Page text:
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Financial blog topic: write a letter

A letter can be a great format for your financial blog. Writing a letter can help you tackle difficult topics or get a new perspective on an old topic.

I’m not thinking about the kinds of letter you usually write. I don’t mean prospecting letters, quarterly reports, or requests for documentation.

Instead, I am thinking about letters that tackle topics that you feel strongly about. Sure, you can write about those topics in a regular blog post. However, there’s something about a letter that makes it more personal.

Different letter recipients, different content

Imagine, for example, that you write a letter to one of the following people:

  • Your mom, whom you are grateful to for teaching you the value of saving and investing
  • Your son, who just started his first job with a 401(k) plan
  • Your client who holds no stocks in her retirement plan
  • Ted Benna, father of the 401(k) plan

Each of these letters might discuss retirement. However, your choice of recipient will affect the opinions you express, your tone, and the details you use to make your point.

Letter-writing benefits

The details that you use in a letter—especially a letter to your mom or son—are likely to deepen the reader’s sense of who you are. Are you a person like them? A person they can relate to? Your letter to a client will show if you can empathize, or you’re coldly logical. Your letter to Ted Benna may display your technical expertise.

I think that showing your personality, which I’ve written about in “How to add personality and warmth to your financial writing—part one”  is one of the strengths of a letter.

Another reason to use the letter format is to make your language more reader-friendly. I remember struggling with a topic in my essay-writing class at Radcliffe Seminars many years ago. To end my stilted language, my teacher suggested I write a letter to a classmate, telling her what I wanted to say. He hoped that would pull more conversational language out of me. Visualizing your ultimate reader always helps, as I discussed in “Your mother and the ‘fiscal cliff.’

Have YOU ever written a blog post in the form of a letter? If so, please share a link in the comments.

By the way, this post was inspired by a book, Karen Tei Yamashita’s Letters to Memory, which takes the form of letters to historical figures and other people. It’s a provocative read about Japanese-American history that brings in Greek and Indian mythology and other diverse topics, thanks to her choice of letter recipients.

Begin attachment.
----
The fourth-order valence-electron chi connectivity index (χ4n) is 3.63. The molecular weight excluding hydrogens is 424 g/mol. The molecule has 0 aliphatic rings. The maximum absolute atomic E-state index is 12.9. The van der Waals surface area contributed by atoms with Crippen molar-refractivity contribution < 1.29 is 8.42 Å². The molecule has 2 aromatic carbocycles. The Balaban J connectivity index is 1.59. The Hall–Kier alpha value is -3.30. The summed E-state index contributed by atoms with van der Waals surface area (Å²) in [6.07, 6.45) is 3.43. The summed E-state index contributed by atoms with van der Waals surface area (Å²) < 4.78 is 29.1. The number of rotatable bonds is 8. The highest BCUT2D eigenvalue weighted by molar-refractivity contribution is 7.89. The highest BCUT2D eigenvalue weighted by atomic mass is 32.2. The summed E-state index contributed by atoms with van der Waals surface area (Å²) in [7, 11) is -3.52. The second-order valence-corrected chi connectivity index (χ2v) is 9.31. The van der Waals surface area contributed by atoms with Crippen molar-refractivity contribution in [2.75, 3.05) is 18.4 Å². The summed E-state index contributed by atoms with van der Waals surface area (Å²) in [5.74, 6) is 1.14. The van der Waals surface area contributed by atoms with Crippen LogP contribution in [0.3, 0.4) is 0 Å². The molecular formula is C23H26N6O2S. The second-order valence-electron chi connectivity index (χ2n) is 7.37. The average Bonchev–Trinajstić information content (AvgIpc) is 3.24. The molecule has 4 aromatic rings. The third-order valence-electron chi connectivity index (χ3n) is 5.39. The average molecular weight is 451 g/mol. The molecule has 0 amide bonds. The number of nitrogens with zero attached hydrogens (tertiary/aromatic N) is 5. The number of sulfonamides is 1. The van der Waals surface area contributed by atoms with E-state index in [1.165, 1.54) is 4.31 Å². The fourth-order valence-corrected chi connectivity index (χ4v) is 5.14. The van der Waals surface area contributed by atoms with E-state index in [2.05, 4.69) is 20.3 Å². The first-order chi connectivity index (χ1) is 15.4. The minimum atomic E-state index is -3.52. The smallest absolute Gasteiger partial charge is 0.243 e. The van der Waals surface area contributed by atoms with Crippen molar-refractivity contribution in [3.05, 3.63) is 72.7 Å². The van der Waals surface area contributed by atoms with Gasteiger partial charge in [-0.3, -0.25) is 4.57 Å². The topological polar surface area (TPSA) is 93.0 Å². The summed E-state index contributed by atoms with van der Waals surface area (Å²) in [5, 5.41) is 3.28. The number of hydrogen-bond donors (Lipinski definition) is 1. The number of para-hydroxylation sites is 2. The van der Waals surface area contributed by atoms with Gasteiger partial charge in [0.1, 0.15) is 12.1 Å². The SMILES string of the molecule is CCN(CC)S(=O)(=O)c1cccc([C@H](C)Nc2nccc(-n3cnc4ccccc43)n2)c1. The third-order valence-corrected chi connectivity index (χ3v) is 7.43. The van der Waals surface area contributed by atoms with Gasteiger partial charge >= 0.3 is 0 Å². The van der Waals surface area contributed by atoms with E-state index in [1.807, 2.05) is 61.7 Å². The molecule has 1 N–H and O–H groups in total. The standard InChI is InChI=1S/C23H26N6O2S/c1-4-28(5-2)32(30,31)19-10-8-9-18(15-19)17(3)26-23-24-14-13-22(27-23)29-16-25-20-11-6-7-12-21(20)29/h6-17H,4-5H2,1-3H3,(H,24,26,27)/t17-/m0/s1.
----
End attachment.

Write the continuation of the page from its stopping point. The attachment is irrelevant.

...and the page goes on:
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How to add personality and warmth to your financial writing–Part two

Personality and warmth help your readers connect with you. In part one of this post, we discussed using personal stories. In this post, I add four more techniques:

    1. Self-deprecating humor
    2. Analogies
    3. Distinctive language
    4. Quotations

 

1. Self-deprecating humor

Humor can be tricky because it can veer into the offensive. But gently poking fun at yourself is usually in good taste. It can also be disarming, as in the example below.

I like the following line written by Helen Lambiase, a student in my blogging class: “Keeping up consistently with a portfolio of individual stocks for the average individual investor is about as easy as sticking to a Weight Watchers diet (believe me, I can tell you about both.) ” Everyone in our class remarked on how friendly and approachable Helen sounded.

In another example, Bob Rall of Rall Capital Management titled his post “Are You Single?” and then wrote, “Before my wife reads that headline and thinks that I’m up to something that I shouldn’t be, I need to explain. If you are single, you have a different set of financial planning issues to deal with.”

A comedy-writing friend suggests that you use humor in moderation, or your shtick may become your identifying characteristic. If you recognize the name of Rodney Dangerfield, you know his most famous line is “I don’t get no respect.”

2. Analogies

Like flashlights, analogies illuminate murky areas. The analogies that you choose reflect your identity. For example, I’m unlikely to use sports, military, or science images. Gardening, travel, and books are more my speed.

3. Distinctive language

Write the way you speak, especially when you write blog posts. Everyday language makes you more approachable. (By the way, I originally wrote “colloquial language.”)

I’d love to see my client in Texas write blog posts that sound like his conversations. His colorful phrases, such as “drinking from a fire hose,” delight me.

I also like the following translation from a Chinese newspaper article, which I found in a Wall Street Journal article: “When the weasel pays a New Year’s visit to the chickens, nothing good will come of it.”

4. Quotations

If techniques 1-4 fail you, then find an evocative quotation to give a spark to an otherwise dry piece. The kind of person whom you quote can also reveal something about your personality. You’ll find plenty of quotation sources online, including the following:

As you do your daily reading, jot down great quotes in a notebook or electronic file. They may come in handy later.

How do YOU add personality and warmth?

I’m sure I’ve skipped some great techniques. Please share YOUR great ideas for adding personality and warmth to your writing.

 

Note: I updated this article on July 8 because I found my notes about that great weasel quote from “Chinese Media Open Cannon at U.S.” in The Wall Street Journal. Updated again on July 7 to correct a typo.